This year the Christmas season held little joy for me. There were a few brief moments of pleasure that vanished all too soon. Seeing a small child’s delight in the twinkling tree lights. Selecting gifts for my family, friends and neighbors. Watching my granddaughter perform the role of Clara in a local production of the Nutcracker. Those times did little to halt my feelings of regret and grief.
On Christmas Eve, I sat with my family in a pew in St. Stephen’s Episcopal Church and huddled in my coat. The chill I felt had nothing to do with the voices of the choir raised in joyful celebration, or in the message of hope and peace contained in the sermon and the liturgy. My feelings were caused by things I had and had not done.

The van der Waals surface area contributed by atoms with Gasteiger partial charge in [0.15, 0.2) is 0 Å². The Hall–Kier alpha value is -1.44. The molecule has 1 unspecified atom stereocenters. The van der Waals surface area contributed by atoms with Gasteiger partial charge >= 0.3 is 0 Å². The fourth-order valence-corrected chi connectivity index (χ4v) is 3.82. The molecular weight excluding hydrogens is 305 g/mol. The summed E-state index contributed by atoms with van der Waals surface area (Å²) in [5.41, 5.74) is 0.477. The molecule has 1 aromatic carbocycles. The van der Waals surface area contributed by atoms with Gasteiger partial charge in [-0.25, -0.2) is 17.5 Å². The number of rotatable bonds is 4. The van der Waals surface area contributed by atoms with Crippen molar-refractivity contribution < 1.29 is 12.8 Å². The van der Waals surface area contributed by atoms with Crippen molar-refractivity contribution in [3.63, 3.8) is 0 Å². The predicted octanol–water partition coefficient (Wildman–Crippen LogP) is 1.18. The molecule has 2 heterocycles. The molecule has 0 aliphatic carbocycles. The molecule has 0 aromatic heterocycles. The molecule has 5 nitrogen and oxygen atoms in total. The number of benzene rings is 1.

Though we sat several rows in front of the place where death had stained the stones of the floor, my awareness of past events nearly drove me to leave. Remembering last month’s Evensong and the death of the choir master brought frost-filled memories and stirred my guilt. For my covetousness had brought him here, and I’d been the one to discover the body.
Your fault. Your fault. Those words had circled in my thoughts for weeks.
As the candles were lit at midnight, I prayed my role
in Roger Brandon’s death would fade and I could forgive myself. I also knew my
decision to welcome the New Year in